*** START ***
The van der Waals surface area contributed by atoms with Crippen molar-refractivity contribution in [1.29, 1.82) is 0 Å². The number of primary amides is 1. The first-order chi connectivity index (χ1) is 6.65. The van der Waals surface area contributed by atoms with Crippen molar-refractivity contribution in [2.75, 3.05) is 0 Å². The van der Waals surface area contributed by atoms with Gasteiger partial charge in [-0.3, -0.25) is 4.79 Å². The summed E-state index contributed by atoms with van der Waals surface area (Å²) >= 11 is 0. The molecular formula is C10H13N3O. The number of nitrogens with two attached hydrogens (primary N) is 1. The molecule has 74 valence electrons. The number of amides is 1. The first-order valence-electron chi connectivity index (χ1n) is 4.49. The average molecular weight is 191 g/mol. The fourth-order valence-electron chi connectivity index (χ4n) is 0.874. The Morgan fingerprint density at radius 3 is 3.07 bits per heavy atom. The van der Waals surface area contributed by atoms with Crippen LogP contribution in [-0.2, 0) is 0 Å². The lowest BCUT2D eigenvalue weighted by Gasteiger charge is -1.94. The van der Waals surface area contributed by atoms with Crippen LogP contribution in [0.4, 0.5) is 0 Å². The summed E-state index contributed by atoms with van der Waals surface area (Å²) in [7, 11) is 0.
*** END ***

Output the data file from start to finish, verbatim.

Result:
The van der Waals surface area contributed by atoms with Crippen molar-refractivity contribution in [1.29, 1.82) is 0 Å². The number of primary amides is 1. The first-order chi connectivity index (χ1) is 6.65. The van der Waals surface area contributed by atoms with Crippen molar-refractivity contribution in [2.75, 3.05) is 0 Å². The van der Waals surface area contributed by atoms with Gasteiger partial charge in [-0.3, -0.25) is 4.79 Å². The summed E-state index contributed by atoms with van der Waals surface area (Å²) >= 11 is 0. The molecular formula is C10H13N3O. The number of nitrogens with two attached hydrogens (primary N) is 1. The molecule has 74 valence electrons. The number of amides is 1. The first-order valence-electron chi connectivity index (χ1n) is 4.49. The average molecular weight is 191 g/mol. The fourth-order valence-electron chi connectivity index (χ4n) is 0.874. The Morgan fingerprint density at radius 3 is 3.07 bits per heavy atom. The van der Waals surface area contributed by atoms with Crippen LogP contribution in [-0.2, 0) is 0 Å². The lowest BCUT2D eigenvalue weighted by Gasteiger charge is -1.94. The van der Waals surface area contributed by atoms with Crippen LogP contribution in [0.4, 0.5) is 0 Å². The summed E-state index contributed by atoms with van der Waals surface area (Å²) in [7, 11) is 0.